Journal Article

Population-specific <i>GSTM1</i> copy number variation

R. Stephanie Huang, Peixian Chen, Steve Wisel, Shiwei Duan, Wei Zhang, Edwin H. Cook, Soma Das, Nancy J. Cox and M. Eileen Dolan

in Human Molecular Genetics

Volume 18, issue 2, pages 366-372
Published in print January 2009 | ISSN: 0964-6906
Published online October 2008 | e-ISSN: 1460-2083 | DOI: http://dx.doi.org/10.1093/hmg/ddn345
Population-specific GSTM1 copy number variation

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As one of the major glutathione conjugation enzymes, GSTM1 detoxifies a number of drugs and xenobiotics. Its expression and activity have been shown to correlate both with cancer risks and drug resistance. Through a genome-wide association study, we identified a significant association between HapMap SNP rs366631 and GSTM1 expression. In this study, utilizing lymphoblastoid cell lines derived from International HapMap Consortium CEU and YRI populations, we designed and performed site-specific genotyping assays for both rs366631 and a highly homologous GSTM1 upstream site. Copy number variation (CNV) assays were performed for three different regions of the GSTM1 gene. We demonstrated that HapMap SNP rs366631 is a non-polymorphic site. The false genotyping call arises from sequence homology, a common GSTM1 region deletion and a non-specific genotyping platform used to identify the SNP. However, the HapMap call for rs366631 genotype is an indicator of GSTM1 upstream region deletion. Furthermore, this upstream deletion can be used as a marker of GSTM1 gene deletion. Using a novel GSTM1 CNV assay, we showed a population-specific CNV in this region upstream of the gene. More than 75% of the Caucasian (CEU) samples exhibit GSTM1 deletion and none contain two copies of GSTM1. In contrast, up to 25% of African (YRI) samples were found to have two copies of GSTM1. In conclusion, HapMap rs366631 is a pseudo-SNP that can be used as a GSTM1 deletion marker. Both the pseudo-SNP allele frequency and GSTM1 upstream region CNV show population-specific patterns between CEU and YRI samples.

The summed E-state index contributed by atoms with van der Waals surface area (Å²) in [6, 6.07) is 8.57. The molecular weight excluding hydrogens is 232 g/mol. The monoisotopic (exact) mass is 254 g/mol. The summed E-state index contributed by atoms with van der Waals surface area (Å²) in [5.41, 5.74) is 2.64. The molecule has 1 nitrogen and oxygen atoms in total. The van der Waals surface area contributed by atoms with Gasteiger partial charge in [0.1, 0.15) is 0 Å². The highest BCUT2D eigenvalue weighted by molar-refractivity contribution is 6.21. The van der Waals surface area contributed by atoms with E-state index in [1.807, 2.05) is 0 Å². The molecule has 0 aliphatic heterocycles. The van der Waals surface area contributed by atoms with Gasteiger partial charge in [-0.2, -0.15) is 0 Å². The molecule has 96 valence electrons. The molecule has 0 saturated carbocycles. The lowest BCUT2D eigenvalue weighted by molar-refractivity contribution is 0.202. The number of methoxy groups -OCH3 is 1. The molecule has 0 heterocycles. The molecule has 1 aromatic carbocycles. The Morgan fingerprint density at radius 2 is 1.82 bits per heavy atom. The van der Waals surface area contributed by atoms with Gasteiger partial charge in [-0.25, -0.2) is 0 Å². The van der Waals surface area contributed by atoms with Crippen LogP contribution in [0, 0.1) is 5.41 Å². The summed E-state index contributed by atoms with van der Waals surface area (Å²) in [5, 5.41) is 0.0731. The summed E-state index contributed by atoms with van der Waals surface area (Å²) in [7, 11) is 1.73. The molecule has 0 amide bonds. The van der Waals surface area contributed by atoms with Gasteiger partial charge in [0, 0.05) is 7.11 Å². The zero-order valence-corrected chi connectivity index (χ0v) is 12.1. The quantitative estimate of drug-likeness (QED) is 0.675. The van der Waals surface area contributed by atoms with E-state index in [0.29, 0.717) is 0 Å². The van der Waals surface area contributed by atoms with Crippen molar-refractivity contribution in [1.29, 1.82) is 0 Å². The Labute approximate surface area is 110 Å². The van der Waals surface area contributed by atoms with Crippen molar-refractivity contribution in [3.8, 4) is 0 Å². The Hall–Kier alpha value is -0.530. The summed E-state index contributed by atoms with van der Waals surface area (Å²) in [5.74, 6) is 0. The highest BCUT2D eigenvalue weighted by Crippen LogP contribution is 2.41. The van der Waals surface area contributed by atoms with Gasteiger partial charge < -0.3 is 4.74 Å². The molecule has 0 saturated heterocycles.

Journal Article.  4562 words.  Illustrated.

Subjects: Genetics and Genomics

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